Memorial to D-Day Soldiers in Emporia improved by Eagle Scout project

Boy Scouts and volunteers organized by Hunter S. Rae stand Nov. 11, 2017, with the memorial to  D-Day Soldiers in front of the Virginia National Guard readiness center in Emporia, Virginia. Rae brought the group together to improve the memorial for his Eagle Scout project. (Contributed photo)

EMPORIA, Va. – A memorial to D-Day Soldiers located in front of the Virginia National Guard’s readiness center in Emporia received improvements Nov. 11, 2017, as part of an Eagle Scout service project.

A memorial to D-Day Soldiers in front of the Virginia National Guard readiness center in Emporia, Virginia, receives improvements as part of Hunter S. Rae’s Eagle Scout Project. (Contributed photo)

Approximately 16 Scouts and volunteers gathered on Veteran’s Day to improve the memorial at readiness center that serves as the home station the 1710th Transportation Company, 1030th Transportation Battalion, 329th Regional Support Group. The memorial is in remembrance of the Company M, 116th Infantry Regiment, 29th Infantry Division D-Day veterans who served on D-Day. The Scouts and volunteers gathered under the leadership of Hunter S. Rae, who selected the memorial as his Eagle Scout service project.

“I chose this project for many reasons,” said Rae, 17-year-old high school senior who currently holds the Boy Scout Life rank. “The first reason was to give back to my community. I chose to honor a monument that was worth our respect. My dad is a member of the Virginia Army National Guard and served for 29 years.”

According to Rae, the volunteers replaced the wooden landscape timbers that lined the memorial site and replaced the landscaping rocks. The volunteers also removed the debris and weeds around the memorial and trimmed the nearby bushes that lined the front walk way of the armory. The volunteers worked a combined 64 hours to complete the project.

Volunteers work to improve a memorial to D-Day Soldiers in front of the Virginia National Guard readiness center in Emporia, Virginia, as part of Hunter S. Rae’s Eagle Scout Project. (Contributed photo)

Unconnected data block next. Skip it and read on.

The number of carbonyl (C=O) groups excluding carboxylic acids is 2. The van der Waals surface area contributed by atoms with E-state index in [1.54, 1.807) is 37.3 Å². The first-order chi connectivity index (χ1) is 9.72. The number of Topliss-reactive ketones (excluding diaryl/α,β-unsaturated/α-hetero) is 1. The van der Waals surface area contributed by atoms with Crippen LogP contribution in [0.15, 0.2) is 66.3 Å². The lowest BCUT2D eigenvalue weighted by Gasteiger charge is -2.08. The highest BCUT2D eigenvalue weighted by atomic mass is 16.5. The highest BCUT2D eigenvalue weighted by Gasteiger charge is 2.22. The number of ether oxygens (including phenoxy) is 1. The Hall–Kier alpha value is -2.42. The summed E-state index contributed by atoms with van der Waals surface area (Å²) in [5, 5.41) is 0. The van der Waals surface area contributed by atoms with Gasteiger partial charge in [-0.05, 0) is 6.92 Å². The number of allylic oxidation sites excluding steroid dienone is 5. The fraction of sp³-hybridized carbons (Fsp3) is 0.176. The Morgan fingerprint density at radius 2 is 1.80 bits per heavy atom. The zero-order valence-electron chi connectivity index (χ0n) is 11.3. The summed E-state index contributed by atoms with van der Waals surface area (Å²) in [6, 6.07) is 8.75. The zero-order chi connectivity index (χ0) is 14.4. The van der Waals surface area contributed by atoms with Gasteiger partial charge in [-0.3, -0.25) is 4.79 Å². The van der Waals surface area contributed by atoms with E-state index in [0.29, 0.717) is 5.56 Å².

According to the Boy Scouts of America web site, a Life Scout must plan, develop and give leadership to others in a service project helpful to any religious institution, any school or community. This requirement is in addition to demonstrating Scout Spirit by living the Scout Oath and Scout Law, earning a total of 21 merit badges and being active in the troop and holding a position of responsibility. Not only is an Eagle Scout required to identify and complete an application for a service project, but must also raise the funds to complete such project.

Rae completed a fundraiser on Oct. 14, 2017 in which he sold tickets, prepared and served barbecue chicken dinner plates to 145 people. This fundraiser, along with other donations, allowed him to completely fund the memorial service project. Rae completed the service project with $291 remaining. The remaining funds were submitted to the 1710th Transportation Company’s Morale Welfare and Recreation Fund on Nov. 21, 2017.

“Hunter lives out the scout principles every day, said Bobbie B. Rae, Virginia National Guard occupational health nurse and mother of Hunter S. Rae. “My husband and I are so proud to have raised a son that is kind and filled with compassion, but mostly proud because we are able to see that he is a young man that is a man of integrity and respect. Hunter always had a passion for history and this project allowed him to give back to his community in honor of those who gave the ultimate sacrifice.”

A memorial to D-Day Soldiers assigned to Company M, 116th Infantry Regiment, 29th Infantry Division sits in front of the Virginia National Guard readiness center in Emporia, Virginia. (Contributed photo)

Rae will graduate June 2018 from Greensville County High School where he intends to seek a Bachelor’s of Science in nursing. Rae ultimately wishes to serve as an emergency room nurse. Rae was recently notified of his acceptance into Radford University as well as the Virginia Commonwealth University. Rae is awaiting notification from James Madison University before making his final decision on which school he will attend.

“My parents taught me the true meaning of respect, honor, loyalty, and integrity,” Rae said. “I could have chosen many other opportunities for my Eagle Scout project, however, I was most passionate about this one. I wanted to show my support to our community, our Soldiers, and our country. Being a scout is about learning to serve others. Through serving others first, I believe that I am able to become a better servant leader.”

Rae anticipates that his Eagle Scout Ceremony will be on Memorial Day 2018.

A memorial to D-Day Soldiers in front of the Virginia National Guard readiness center in Emporia, Virginia, receives landscaping rocks to replace old wooden landscape timbers, and volunteers removed debris and weeds as part of Hunter S. Rae’s Eagle Scout Project. (Contributed photo)